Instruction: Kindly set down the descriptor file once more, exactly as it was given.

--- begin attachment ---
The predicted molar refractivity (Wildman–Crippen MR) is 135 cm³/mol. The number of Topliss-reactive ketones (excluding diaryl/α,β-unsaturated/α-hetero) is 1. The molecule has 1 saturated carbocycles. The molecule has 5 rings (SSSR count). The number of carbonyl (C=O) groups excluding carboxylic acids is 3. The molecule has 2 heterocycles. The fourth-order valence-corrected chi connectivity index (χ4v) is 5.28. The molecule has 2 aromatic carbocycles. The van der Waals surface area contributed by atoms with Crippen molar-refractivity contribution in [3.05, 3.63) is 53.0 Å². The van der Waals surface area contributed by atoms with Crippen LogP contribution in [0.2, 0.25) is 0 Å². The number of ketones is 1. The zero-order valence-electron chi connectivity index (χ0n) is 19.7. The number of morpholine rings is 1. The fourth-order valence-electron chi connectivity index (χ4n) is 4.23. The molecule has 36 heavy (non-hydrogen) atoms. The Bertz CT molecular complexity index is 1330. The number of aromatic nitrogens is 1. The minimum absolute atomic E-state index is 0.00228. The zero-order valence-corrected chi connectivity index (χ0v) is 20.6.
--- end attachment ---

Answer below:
The predicted molar refractivity (Wildman–Crippen MR) is 135 cm³/mol. The number of Topliss-reactive ketones (excluding diaryl/α,β-unsaturated/α-hetero) is 1. The molecule has 1 saturated carbocycles. The molecule has 5 rings (SSSR count). The number of carbonyl (C=O) groups excluding carboxylic acids is 3. The molecule has 2 heterocycles. The fourth-order valence-corrected chi connectivity index (χ4v) is 5.28. The molecule has 2 aromatic carbocycles. The van der Waals surface area contributed by atoms with Crippen molar-refractivity contribution in [3.05, 3.63) is 53.0 Å². The van der Waals surface area contributed by atoms with Crippen LogP contribution in [0.2, 0.25) is 0 Å². The number of ketones is 1. The zero-order valence-electron chi connectivity index (χ0n) is 19.7. The number of morpholine rings is 1. The fourth-order valence-electron chi connectivity index (χ4n) is 4.23. The molecule has 36 heavy (non-hydrogen) atoms. The Bertz CT molecular complexity index is 1330. The number of aromatic nitrogens is 1. The minimum absolute atomic E-state index is 0.00228. The zero-order valence-corrected chi connectivity index (χ0v) is 20.6.